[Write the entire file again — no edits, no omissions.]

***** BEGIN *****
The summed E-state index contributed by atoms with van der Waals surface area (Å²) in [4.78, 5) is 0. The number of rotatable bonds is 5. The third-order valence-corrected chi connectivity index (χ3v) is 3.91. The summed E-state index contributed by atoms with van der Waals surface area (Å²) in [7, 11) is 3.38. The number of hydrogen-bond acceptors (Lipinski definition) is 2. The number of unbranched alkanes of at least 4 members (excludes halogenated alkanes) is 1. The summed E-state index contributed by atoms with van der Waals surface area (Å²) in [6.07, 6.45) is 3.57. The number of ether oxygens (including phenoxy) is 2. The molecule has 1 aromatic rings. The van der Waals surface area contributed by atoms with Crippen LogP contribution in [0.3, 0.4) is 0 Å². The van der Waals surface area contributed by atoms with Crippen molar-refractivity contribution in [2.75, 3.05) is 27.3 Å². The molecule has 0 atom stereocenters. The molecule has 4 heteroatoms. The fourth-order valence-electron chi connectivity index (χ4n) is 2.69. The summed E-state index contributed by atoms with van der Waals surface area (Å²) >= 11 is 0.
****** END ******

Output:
The summed E-state index contributed by atoms with van der Waals surface area (Å²) in [4.78, 5) is 0. The number of rotatable bonds is 5. The third-order valence-corrected chi connectivity index (χ3v) is 3.91. The summed E-state index contributed by atoms with van der Waals surface area (Å²) in [7, 11) is 3.38. The number of hydrogen-bond acceptors (Lipinski definition) is 2. The number of unbranched alkanes of at least 4 members (excludes halogenated alkanes) is 1. The summed E-state index contributed by atoms with van der Waals surface area (Å²) in [6.07, 6.45) is 3.57. The number of ether oxygens (including phenoxy) is 2. The molecule has 1 aromatic rings. The van der Waals surface area contributed by atoms with Crippen LogP contribution in [0.3, 0.4) is 0 Å². The van der Waals surface area contributed by atoms with Crippen molar-refractivity contribution in [2.75, 3.05) is 27.3 Å². The molecule has 0 atom stereocenters. The molecule has 4 heteroatoms. The fourth-order valence-electron chi connectivity index (χ4n) is 2.69. The summed E-state index contributed by atoms with van der Waals surface area (Å²) >= 11 is 0.